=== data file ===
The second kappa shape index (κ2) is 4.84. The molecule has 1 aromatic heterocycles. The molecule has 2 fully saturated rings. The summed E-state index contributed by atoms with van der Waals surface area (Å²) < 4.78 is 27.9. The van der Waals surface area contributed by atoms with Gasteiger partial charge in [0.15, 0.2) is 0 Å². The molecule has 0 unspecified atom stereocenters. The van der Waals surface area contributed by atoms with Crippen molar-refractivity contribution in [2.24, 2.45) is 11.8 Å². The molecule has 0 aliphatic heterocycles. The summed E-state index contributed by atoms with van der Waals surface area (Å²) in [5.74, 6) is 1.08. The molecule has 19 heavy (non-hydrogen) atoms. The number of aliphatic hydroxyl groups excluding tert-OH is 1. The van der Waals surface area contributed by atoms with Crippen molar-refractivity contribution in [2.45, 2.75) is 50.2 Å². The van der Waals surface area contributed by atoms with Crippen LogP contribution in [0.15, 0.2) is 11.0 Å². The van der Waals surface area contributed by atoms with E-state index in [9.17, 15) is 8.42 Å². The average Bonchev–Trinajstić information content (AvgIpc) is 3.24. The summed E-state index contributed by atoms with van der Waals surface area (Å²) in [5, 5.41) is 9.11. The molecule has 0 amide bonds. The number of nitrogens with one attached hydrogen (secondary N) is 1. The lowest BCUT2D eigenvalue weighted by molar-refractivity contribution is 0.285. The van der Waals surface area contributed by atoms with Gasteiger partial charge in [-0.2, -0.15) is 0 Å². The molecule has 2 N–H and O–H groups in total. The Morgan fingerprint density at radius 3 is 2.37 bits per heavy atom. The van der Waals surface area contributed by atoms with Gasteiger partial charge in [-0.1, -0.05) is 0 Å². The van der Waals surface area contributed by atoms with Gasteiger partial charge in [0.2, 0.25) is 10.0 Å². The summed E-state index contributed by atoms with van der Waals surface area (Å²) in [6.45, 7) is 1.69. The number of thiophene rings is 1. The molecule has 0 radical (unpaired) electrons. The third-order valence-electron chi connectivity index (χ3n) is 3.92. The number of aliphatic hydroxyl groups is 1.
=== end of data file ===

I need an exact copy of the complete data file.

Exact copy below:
The second kappa shape index (κ2) is 4.84. The molecule has 1 aromatic heterocycles. The molecule has 2 fully saturated rings. The summed E-state index contributed by atoms with van der Waals surface area (Å²) < 4.78 is 27.9. The van der Waals surface area contributed by atoms with Gasteiger partial charge in [0.15, 0.2) is 0 Å². The molecule has 0 unspecified atom stereocenters. The van der Waals surface area contributed by atoms with Crippen molar-refractivity contribution in [2.24, 2.45) is 11.8 Å². The molecule has 0 aliphatic heterocycles. The summed E-state index contributed by atoms with van der Waals surface area (Å²) in [5.74, 6) is 1.08. The molecule has 19 heavy (non-hydrogen) atoms. The number of aliphatic hydroxyl groups excluding tert-OH is 1. The van der Waals surface area contributed by atoms with Crippen molar-refractivity contribution in [2.45, 2.75) is 50.2 Å². The van der Waals surface area contributed by atoms with Crippen LogP contribution in [0.15, 0.2) is 11.0 Å². The van der Waals surface area contributed by atoms with E-state index in [9.17, 15) is 8.42 Å². The average Bonchev–Trinajstić information content (AvgIpc) is 3.24. The summed E-state index contributed by atoms with van der Waals surface area (Å²) in [5, 5.41) is 9.11. The molecule has 0 amide bonds. The number of nitrogens with one attached hydrogen (secondary N) is 1. The lowest BCUT2D eigenvalue weighted by molar-refractivity contribution is 0.285. The van der Waals surface area contributed by atoms with Gasteiger partial charge in [-0.2, -0.15) is 0 Å². The molecule has 2 N–H and O–H groups in total. The Morgan fingerprint density at radius 3 is 2.37 bits per heavy atom. The van der Waals surface area contributed by atoms with Gasteiger partial charge in [-0.1, -0.05) is 0 Å². The van der Waals surface area contributed by atoms with Gasteiger partial charge in [0.2, 0.25) is 10.0 Å². The summed E-state index contributed by atoms with van der Waals surface area (Å²) in [6.45, 7) is 1.69. The number of thiophene rings is 1. The molecule has 0 radical (unpaired) electrons. The third-order valence-electron chi connectivity index (χ3n) is 3.92. The number of aliphatic hydroxyl groups is 1.